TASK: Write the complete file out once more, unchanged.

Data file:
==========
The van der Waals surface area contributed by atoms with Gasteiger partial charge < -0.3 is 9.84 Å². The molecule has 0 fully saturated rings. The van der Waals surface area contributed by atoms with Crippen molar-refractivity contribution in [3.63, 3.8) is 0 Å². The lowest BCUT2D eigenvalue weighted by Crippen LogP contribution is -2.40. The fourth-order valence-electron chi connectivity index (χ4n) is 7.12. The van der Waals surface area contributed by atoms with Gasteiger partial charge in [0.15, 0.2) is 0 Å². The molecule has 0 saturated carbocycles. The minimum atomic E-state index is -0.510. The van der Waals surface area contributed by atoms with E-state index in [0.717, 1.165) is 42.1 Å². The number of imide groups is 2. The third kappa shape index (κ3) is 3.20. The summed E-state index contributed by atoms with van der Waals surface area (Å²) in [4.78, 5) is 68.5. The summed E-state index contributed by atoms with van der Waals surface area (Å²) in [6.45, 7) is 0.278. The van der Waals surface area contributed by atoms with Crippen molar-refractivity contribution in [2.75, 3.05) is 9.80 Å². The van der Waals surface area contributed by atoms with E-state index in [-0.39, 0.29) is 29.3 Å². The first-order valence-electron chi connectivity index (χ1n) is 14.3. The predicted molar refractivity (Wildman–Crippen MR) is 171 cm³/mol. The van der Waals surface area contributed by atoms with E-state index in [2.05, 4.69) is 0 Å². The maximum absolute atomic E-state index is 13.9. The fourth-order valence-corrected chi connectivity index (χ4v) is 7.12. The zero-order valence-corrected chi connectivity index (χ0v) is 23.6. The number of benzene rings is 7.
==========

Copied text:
The van der Waals surface area contributed by atoms with Gasteiger partial charge < -0.3 is 9.84 Å². The molecule has 0 fully saturated rings. The van der Waals surface area contributed by atoms with Crippen molar-refractivity contribution in [3.63, 3.8) is 0 Å². The lowest BCUT2D eigenvalue weighted by Crippen LogP contribution is -2.40. The fourth-order valence-electron chi connectivity index (χ4n) is 7.12. The van der Waals surface area contributed by atoms with Gasteiger partial charge in [0.15, 0.2) is 0 Å². The molecule has 0 saturated carbocycles. The minimum atomic E-state index is -0.510. The van der Waals surface area contributed by atoms with E-state index in [0.717, 1.165) is 42.1 Å². The number of imide groups is 2. The third kappa shape index (κ3) is 3.20. The summed E-state index contributed by atoms with van der Waals surface area (Å²) in [4.78, 5) is 68.5. The summed E-state index contributed by atoms with van der Waals surface area (Å²) in [6.45, 7) is 0.278. The van der Waals surface area contributed by atoms with Crippen molar-refractivity contribution in [2.75, 3.05) is 9.80 Å². The van der Waals surface area contributed by atoms with E-state index in [-0.39, 0.29) is 29.3 Å². The first-order valence-electron chi connectivity index (χ1n) is 14.3. The predicted molar refractivity (Wildman–Crippen MR) is 171 cm³/mol. The van der Waals surface area contributed by atoms with E-state index in [2.05, 4.69) is 0 Å². The maximum absolute atomic E-state index is 13.9. The fourth-order valence-corrected chi connectivity index (χ4v) is 7.12. The zero-order valence-corrected chi connectivity index (χ0v) is 23.6. The number of benzene rings is 7.